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I used to hate car trips!  The quicker we got somewhere the better and heaven forbid we had to stop.  My husband and I used to see how quickly we could do these stops but that had to change when we had kids.  Doesn’t matter how you prepare, a trip always takes a million times longer with children.  The one needs to wee, you stop to do so and then just as you get going typically the next one suddenly needs to wee.  Doesn’t matter that you specifically asked them and they categorically said they didn’t need to!  So when we invested into our overland trailer with these long trips in mind as a family, I had to change my mindset.  The journey had to become part of the holiday.  Stopping for tea alongside the road or a wee break with a 20minute play all became a part of the holiday.   So when heading off on those road journeys with children, give yourself extra time on the trip.  Reduce the distance and if necessary make it in stages instead of pushing it.  Suddenly it won’t be so stressful anymore as you are not chasing such a tight deadline.  When you are relaxed, your kids are relaxed which makes for a much more pleasant time.

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On these trips we go with our Toyota Fortuner D4D 4×4 and our Mission Trailer.  The trailer makes travelling with kids so easy, as we can pull over anywhere for lunch and not have to unpack half the car to access the kettle.  There have been many late campsite arrivals where I have been able to immediately start cooking and am done by the time everyone else has just finished setting up as our kitchen is immediately available off the side of the trailer.  Also, when we are in spot, we can setup and then go off with the car to game watch and not have to pack everything up.  The draw back with the trailer in very remote places on bad roads is that unless you are a champion reverser (like my husband), you can get into some very tight and hairy situations.  It is also heavy and hard work on those very sandy roads, like in Botswana, and travelling with a second vehicle and a snatch strap is a necessity.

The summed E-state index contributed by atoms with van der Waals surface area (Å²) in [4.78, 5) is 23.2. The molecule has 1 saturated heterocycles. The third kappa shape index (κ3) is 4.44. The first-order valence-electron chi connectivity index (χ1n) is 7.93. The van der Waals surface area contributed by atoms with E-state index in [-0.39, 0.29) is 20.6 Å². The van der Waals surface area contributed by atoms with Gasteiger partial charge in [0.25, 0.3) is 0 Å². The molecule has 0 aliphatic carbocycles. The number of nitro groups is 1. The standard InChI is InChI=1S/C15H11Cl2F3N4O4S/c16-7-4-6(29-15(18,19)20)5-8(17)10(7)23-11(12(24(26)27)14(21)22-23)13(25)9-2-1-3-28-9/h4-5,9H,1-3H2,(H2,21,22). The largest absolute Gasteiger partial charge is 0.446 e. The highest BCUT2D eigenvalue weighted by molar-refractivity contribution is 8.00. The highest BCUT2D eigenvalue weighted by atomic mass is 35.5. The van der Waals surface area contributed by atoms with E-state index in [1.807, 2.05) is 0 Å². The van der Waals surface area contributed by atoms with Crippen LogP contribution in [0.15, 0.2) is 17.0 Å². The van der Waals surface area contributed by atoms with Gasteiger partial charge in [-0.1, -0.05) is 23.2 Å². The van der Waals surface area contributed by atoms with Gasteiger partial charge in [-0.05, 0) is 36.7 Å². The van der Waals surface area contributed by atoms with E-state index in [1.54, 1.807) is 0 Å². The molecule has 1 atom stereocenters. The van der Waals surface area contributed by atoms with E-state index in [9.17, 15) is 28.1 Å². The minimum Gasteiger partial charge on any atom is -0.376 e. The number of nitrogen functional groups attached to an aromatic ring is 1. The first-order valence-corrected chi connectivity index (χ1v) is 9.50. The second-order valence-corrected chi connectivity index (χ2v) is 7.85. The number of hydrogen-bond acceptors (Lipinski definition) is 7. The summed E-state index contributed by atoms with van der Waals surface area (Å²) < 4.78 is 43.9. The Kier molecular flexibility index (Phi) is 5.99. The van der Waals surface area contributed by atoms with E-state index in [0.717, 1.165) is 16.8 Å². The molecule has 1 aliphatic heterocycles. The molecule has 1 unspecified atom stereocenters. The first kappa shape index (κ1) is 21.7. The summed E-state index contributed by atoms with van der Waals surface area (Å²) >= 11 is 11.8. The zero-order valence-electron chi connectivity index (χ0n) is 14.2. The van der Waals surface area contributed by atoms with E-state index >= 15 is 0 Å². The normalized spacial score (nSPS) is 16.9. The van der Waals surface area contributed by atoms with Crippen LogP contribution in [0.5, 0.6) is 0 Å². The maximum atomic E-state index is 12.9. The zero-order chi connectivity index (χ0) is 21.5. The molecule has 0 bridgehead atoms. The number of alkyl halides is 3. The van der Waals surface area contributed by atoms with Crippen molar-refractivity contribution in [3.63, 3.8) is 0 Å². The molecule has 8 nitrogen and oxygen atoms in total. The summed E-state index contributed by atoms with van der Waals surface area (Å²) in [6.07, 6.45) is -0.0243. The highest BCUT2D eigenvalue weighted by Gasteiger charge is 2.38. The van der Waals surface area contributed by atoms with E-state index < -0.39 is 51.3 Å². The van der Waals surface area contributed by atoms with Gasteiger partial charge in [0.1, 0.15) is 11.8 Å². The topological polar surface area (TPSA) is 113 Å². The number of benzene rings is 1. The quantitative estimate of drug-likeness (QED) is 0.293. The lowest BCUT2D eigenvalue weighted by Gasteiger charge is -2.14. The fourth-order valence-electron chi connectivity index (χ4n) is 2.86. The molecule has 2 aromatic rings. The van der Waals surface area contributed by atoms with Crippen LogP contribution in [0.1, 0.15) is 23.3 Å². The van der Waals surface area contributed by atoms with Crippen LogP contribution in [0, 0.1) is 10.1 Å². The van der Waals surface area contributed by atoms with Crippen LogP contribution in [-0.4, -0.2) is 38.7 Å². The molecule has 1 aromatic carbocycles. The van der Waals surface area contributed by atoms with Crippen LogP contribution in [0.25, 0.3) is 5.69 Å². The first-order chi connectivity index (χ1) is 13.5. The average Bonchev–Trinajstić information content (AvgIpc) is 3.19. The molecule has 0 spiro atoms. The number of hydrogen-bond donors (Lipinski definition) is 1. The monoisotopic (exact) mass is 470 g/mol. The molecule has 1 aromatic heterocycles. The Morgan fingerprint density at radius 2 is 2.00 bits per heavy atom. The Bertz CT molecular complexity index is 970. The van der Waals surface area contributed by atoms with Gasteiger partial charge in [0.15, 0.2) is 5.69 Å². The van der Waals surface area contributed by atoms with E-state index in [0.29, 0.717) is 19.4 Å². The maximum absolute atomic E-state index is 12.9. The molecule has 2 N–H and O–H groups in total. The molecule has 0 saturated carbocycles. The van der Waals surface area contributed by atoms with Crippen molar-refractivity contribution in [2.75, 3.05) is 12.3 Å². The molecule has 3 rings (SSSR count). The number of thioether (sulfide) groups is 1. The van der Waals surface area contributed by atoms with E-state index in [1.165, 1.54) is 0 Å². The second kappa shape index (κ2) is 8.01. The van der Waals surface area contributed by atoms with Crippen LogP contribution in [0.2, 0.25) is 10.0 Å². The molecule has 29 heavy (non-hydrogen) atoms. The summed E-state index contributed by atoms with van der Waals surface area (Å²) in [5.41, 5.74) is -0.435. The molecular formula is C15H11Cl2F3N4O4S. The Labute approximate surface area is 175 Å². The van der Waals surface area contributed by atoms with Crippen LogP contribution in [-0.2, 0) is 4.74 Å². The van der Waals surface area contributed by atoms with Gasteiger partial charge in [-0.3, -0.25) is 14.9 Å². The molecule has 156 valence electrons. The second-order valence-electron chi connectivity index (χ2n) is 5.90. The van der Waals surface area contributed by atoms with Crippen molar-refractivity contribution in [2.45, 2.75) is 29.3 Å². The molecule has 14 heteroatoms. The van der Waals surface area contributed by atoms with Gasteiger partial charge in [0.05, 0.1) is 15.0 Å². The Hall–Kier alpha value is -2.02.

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My husband, Simon, has threatened often to sell it but I refuse.  As a mum, it makes my life so easy.  Also, we are invited along on many trips because of our useful kitchen accessibility and the extra storage which means we can carry that extra drink to watch the African sun go down.  Cheers!

#familyonamission #overlanding #overlandingwithatrailer #travellingwithkids #overlandingwithkids #missiontrailer #4x4family #campingwithkids #childreninafrica #africawithchildren #travellingmum #dontrush #makethejourneytheholiday